Module 13: Intro to Dermatophytes
The three most common veterinary dermatophytes observed on DTM
In the laboratory you will be asked to identify the 3 most common dermatophytes commonly cultured on DTM; Microsporum canis, Microsporum gypseum, and a Trichophyton sp. Below are descriptions and images of those fungi.
The macroconidia are multicellular (5-15 cells), spindle-shaped with rough, thick-walled. The macroconidia have a terminal knob. They produce fewer macroconidia than M. gypseum.
The macroconidia are numerous, multicellular (4-6 cells), symmetrical, ellipsoidal, with thin walls. The ends of the macroconidia differ in shape. The distal end is rounded where the proximal end can be truncated from where it attached to hyphae.
The microconidia are single-celled, spherical in shape, and numerous. The macroconidia are cigar-shaped, multicellular (2-5 cells), thin-walled, and are rarely seen. These can be differentiated from M. canis as they have 6 compartments formed by the septae.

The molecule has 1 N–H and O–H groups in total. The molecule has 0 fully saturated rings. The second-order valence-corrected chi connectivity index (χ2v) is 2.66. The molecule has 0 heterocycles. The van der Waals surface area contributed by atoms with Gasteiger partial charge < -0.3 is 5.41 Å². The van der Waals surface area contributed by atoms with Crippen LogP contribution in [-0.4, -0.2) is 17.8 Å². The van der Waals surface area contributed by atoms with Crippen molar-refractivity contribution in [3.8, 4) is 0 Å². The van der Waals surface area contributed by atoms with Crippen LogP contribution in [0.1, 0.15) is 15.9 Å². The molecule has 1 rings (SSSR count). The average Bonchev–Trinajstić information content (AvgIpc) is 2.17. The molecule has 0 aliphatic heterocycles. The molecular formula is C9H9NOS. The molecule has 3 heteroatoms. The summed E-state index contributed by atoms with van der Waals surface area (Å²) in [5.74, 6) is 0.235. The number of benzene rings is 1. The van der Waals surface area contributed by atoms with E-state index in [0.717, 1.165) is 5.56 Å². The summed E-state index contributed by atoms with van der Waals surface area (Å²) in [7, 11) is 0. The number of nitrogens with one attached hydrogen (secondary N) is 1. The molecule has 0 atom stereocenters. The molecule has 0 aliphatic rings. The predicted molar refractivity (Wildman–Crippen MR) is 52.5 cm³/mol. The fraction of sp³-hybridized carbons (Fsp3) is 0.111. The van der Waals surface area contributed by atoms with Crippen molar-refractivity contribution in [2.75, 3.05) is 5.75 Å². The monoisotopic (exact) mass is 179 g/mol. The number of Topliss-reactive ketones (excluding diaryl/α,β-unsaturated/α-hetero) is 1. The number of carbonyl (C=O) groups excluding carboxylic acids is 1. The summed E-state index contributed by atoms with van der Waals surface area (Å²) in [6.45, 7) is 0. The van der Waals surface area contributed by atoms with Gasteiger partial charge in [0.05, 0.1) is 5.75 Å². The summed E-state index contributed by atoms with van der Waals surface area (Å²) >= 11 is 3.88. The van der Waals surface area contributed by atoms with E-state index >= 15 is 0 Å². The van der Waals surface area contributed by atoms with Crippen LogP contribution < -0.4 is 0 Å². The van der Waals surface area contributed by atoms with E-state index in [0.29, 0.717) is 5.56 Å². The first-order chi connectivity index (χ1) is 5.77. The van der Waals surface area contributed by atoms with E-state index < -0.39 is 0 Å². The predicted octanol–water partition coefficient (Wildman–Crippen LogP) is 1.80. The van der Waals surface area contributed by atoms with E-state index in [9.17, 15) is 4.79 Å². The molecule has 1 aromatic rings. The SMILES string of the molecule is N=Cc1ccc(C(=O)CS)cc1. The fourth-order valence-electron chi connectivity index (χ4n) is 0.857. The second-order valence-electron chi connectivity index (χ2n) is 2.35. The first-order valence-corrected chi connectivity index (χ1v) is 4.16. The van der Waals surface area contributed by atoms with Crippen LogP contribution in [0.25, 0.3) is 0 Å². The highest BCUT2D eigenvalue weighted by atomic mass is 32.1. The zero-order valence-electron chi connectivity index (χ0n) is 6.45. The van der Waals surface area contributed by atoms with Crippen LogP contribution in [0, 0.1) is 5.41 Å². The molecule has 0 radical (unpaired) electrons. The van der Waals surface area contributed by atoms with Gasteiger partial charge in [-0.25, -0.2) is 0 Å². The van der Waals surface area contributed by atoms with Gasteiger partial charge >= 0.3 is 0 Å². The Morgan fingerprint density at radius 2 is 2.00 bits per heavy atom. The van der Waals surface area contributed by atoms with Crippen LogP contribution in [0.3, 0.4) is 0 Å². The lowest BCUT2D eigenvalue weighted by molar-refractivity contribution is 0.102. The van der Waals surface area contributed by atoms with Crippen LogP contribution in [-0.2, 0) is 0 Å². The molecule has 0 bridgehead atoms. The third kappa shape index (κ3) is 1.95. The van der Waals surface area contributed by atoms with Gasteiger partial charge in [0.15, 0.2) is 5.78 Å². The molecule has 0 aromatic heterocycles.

- Dermatophytes are common cutaneous fungal pathogens in all species
- Microsporum and Trichophyton are the 2 most common genera in veterinary medicine
- On DTM, the dermatophyte fungal colonies are buff in color and accompany a color change to red on the agar
- Saphyrophytic or contaminant fungi will grow on DTM, but do not routinely cause a color change and the colonies are not buff
- Microscopic evaluation of the colonies is an important step in the diagnosis and may influence the control steps based on the species of dermatophyte observed (i.e. geophilic vs. zoophilic)